Angry residents confront EPA and railroad officials at East Palestine, Ohio town hall

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Section of the town hall meeting in East Palestine, Ohio, March 2, 2023

Residents from East Palestine and surrounding areas angrily confronted officials from the Environmental Protection Agency and Norfolk Southern at a town hall meeting Thursday, demanding to know why their health concerns are being ignored.

The meeting was the first time in the month since the February 3 derailment that an official representative from Norfolk Southern (NS) attended a town hall in East Palestine. NS pulled out of an earlier meeting citing unspecified “dangers” to the safety of its employees. Norfolk Southern CEO Alan Shaw again did not attend the meeting. He makes over $4 million a year plus bonus and expenses.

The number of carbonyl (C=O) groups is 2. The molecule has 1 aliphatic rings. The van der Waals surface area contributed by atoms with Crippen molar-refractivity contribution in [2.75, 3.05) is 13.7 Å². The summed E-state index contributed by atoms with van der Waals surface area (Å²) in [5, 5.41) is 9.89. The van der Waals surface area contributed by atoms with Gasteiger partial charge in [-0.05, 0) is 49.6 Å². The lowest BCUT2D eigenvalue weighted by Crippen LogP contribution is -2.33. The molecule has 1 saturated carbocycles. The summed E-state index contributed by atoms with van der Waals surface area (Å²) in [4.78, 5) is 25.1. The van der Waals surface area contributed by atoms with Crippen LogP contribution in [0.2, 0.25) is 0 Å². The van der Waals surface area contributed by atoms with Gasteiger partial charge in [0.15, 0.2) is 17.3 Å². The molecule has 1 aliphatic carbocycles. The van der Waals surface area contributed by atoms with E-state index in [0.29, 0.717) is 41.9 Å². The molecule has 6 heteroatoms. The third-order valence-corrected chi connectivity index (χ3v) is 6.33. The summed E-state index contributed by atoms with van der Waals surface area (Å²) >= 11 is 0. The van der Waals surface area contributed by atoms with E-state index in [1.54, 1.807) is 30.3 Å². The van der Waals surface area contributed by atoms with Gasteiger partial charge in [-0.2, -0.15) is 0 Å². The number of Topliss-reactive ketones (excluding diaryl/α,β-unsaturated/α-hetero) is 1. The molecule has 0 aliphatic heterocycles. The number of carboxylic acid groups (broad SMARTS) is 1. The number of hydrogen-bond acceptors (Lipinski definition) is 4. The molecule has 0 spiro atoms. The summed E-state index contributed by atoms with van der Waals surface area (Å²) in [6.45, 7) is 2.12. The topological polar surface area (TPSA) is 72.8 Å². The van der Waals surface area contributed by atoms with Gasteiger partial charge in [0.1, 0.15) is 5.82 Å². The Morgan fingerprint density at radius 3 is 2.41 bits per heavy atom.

NS has announced it will spend a paltry $6.5 million—barely more than one-and-a-half of Shaw’s annual salary—on assistance to residents in East Palestine, who have been affected by one of the worst US environmental disasters in years. Earlier this year, the railroad said it would spend $7.5 billion buying back stock to boost share values for its investors.

Only about a dozen East Palestine and area residents were allowed to speak before East Palestine Mayor Trent Conaway closed the town meeting and told residents to continue to ask their questions at the resource fair being held in the high school gymnasium. In all, residents were only given about half an hour to voice their concerns and ask questions of officials.